Combining classical painterly sensibilities with irreverent post-modern panache, the work of American painter John Currin shocks and seduces in equal measure. Making pictures that are controversial as they are compelling, Currin has breathed fresh life into contemporary figurative painting. With its meticulously executed finish and sexually explicit subject matter, Reunion exemplifies the potency of the paradox that lies behind all Currin's artistic pursuits. Painted in 2008, the work is based on part of the first body of works inspired by pornographic imagery taken from the internet, yet is painted with a realistic precision that deliberately emulates the techniques of Renaissance and Old Master painters. "I believe in the old idea of technique," Currin told The New York Times in 2003. "I believe you need it if you're going to have magic and genius and masterpieces. No one would question the value of technique in any other field. No one would say that a tennis player would be better if only he could stop hitting the ball,'' (J. Currin, "Mr. Bodacious," The New York Times, November 16, 2003.)
Reunion is especially unusual in being painted on a circular canvas, and Currin has adeptly embraced the unique way in which a spherical composition can focus attention on a central form or idea. Here, our concentration is drawn to a sensuous ideal of feminine beauty, and attends to her pleasure alone. Strawberry blonde curls tumbling across her face, Reunion depicts the female muse who has now become a familiar presence within Currin's work. Leaning back on a man's bare chest, she lets his hands caress her, her eyes half closed in ecstasy, ruby lips parted and cheeks flushed. The scene is bathed in a golden light; the female flesh is rendered with smooth, unseen brushstrokes in tones of milky white and the palest of pinks. This provides a descriptive contrast with the darker colorings of the anonymous man, most evident in the rugged execution of his hands as they grasp at her bare breasts, which are small and high like those of a Renaissance nude.
The skillfully recorded anachronistic, stylized body type we see in this work is a continuation of Currin's deliberate quotation of art historical tropes, which echoes and emphasizes his distinctively traditional painterly style. Aside from its erotic content, there are other hints of modernity within in Reunion that encourage the viewer to draw other, more contemporary associations from the scene - the man's shirt and his 1970s style moustache, for instance; her gold hoop earring. As Robert Rosenblum has said, Currin fuses "venerable past and vulgar present" to engender "a perfect hybrid that lives in both worlds," (R. Rosenblum, 'John Currin and the American Grotesque' John Currin, exh. cat., Museum of Contemporary Art, Chicago, 2003, p. 15). It is this strange juxtaposition of reverence and titillation that lends Currin's work its disorientating energy. The frisson that is caused by bestowing the gravitas of historical oil painting, with all its ensuing connotations of unquestioned authority and validity within the establishment, upon the underground, kitsch aesthetic of pornographic entertainment, is almost palpable.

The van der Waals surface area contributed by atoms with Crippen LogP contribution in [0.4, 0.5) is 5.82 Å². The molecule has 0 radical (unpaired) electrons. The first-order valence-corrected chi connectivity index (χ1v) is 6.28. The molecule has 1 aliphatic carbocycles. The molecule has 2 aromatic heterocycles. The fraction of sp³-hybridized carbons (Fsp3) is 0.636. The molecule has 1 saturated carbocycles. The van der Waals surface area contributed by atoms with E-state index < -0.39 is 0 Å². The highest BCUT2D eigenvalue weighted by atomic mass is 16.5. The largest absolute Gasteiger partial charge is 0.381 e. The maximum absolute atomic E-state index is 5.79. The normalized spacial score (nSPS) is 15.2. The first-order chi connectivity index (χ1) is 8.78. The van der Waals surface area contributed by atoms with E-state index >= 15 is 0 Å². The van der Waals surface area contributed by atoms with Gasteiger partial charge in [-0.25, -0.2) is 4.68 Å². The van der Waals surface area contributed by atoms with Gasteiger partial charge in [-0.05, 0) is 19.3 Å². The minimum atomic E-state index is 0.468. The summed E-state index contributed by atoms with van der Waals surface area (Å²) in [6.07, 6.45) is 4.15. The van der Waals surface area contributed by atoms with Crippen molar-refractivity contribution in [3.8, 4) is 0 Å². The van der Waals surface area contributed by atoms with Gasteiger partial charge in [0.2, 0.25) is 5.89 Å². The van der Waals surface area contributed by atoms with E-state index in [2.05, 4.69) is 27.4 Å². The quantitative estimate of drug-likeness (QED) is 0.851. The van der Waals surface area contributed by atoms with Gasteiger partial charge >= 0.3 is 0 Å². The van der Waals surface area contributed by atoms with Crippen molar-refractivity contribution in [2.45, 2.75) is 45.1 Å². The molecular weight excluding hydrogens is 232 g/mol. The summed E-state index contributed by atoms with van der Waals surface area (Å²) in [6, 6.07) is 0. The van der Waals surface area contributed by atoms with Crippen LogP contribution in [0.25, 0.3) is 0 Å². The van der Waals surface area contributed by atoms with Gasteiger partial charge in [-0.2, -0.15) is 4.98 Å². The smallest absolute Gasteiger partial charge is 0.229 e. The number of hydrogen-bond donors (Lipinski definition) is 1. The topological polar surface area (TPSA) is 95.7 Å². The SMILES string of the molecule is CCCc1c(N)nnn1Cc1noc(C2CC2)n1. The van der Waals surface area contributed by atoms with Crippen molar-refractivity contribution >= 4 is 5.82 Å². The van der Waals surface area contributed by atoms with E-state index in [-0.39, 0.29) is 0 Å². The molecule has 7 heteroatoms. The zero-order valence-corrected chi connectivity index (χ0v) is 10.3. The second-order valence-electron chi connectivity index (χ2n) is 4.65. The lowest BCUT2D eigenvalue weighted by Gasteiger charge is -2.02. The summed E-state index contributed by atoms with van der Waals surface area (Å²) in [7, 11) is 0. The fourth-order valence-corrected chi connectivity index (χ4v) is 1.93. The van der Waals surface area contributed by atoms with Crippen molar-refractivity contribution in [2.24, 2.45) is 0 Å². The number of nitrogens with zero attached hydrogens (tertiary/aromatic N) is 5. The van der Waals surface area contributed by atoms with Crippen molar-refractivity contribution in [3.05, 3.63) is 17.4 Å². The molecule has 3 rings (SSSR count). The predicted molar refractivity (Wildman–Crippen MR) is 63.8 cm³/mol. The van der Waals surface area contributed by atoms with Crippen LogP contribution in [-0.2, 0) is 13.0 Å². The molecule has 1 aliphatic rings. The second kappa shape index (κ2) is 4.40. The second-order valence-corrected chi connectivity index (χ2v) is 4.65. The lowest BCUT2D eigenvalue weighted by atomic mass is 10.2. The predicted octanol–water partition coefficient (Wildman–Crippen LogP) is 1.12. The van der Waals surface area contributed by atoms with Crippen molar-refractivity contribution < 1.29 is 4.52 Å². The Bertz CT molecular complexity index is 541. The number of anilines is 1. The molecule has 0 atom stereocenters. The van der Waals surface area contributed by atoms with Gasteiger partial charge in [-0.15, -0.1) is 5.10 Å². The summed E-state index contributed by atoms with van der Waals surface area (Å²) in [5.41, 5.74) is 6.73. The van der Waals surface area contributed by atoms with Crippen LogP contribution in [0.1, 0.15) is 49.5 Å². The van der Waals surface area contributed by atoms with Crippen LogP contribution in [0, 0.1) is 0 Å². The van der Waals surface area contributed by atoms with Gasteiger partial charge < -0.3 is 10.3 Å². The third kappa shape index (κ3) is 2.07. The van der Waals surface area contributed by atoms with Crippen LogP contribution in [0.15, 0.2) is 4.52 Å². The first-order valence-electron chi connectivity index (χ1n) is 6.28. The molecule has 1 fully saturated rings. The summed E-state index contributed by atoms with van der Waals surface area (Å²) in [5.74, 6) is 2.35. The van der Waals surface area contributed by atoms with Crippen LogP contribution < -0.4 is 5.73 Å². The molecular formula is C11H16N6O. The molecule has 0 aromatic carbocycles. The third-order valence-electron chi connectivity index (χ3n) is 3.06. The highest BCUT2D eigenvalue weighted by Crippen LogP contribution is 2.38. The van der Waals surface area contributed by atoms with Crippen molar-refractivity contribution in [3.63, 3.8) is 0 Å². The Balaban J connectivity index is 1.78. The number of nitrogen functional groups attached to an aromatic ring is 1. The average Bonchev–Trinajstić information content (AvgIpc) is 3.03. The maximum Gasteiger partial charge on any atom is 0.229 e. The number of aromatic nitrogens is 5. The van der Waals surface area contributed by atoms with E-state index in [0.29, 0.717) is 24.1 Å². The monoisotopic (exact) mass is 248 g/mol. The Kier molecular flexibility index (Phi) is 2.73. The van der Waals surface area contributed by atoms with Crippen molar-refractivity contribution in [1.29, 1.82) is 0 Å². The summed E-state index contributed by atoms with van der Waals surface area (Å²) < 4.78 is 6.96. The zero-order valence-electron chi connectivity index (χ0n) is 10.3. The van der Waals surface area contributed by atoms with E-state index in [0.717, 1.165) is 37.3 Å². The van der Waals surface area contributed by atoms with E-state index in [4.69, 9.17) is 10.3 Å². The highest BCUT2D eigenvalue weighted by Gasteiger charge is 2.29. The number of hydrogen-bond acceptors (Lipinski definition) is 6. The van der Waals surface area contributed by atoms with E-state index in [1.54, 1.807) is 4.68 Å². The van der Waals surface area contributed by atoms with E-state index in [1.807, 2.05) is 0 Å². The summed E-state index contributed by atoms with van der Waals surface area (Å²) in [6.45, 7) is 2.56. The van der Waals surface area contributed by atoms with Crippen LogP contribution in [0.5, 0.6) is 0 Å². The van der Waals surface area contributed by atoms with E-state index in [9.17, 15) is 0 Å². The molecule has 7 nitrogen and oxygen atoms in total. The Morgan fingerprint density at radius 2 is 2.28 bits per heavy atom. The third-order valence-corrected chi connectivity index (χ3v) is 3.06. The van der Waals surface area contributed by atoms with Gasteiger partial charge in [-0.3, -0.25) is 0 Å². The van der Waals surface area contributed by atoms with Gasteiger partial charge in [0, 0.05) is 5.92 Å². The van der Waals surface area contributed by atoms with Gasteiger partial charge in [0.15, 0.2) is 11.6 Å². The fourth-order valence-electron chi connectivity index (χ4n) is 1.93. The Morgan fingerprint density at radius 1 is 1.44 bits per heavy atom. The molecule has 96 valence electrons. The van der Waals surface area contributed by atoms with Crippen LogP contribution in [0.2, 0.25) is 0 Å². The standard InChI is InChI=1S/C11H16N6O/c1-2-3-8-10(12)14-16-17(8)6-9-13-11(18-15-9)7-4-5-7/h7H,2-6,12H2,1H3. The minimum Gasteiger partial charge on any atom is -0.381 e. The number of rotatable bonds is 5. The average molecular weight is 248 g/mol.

The unbridled lasciviousness of the scene depicted in Reunion is characteristic of Currin's penchant for embellished, or even caricaturized depictions of masculinity and femininity. In an early interview, he describes the myriad of visual influences that come together to form one of his paintings: "It's always me remembering an old master and combining it with contemporary ad images...Those are the two things that compel me. The misery and the damnation of the images that got into your head without your permission, the PC imagery and all these tableaus that are planted in your head about the way things should look: children, women, men, white people, black people, rich people, good people, evil people," (J. Currin, quoted in 'John Currin by Robert Rosenblum.' in BOMB Magazine, no. 71, Spring 2000).
Reunion is a part of the first of an important series of works containing boldly sexual subject matter. Pornographic imagery has proved to be particularly stimulating for the artist and this period marked a new direction for Currin, one that he continues to pursue today. A significant component of this inspiration derives from pornography's particular aesthetic. Currin discovered that the flesh on flesh, interconnected, visceral qualities found in the mise-en-scène of pornographic photography and film reminded him of classical paintings of nudes that he had so long admired. "I love grand, classically nude paintings," he has said. "There is really no situation where plausibly you have criss-crossing limbs and stuff like that except in pornography," (J. Currin, quoted in D. Usborne, 'John Currin: The filth and the fury', in The Independent, March 16, 2008).
Currin was intrigued by the idea that pornographic imagery could challenge the emotive potential of the painting against that of the photograph. "I thought it would be interesting to make them explicit and see if there is any mystery or any space left after you completely drain the potential. It's like when you don't show things, you build up a kind of voltage. So what happens if you totally open it up? Is the painting going to have any kind of energy at all? In a way, these are very un sexual paintings," (ibid.).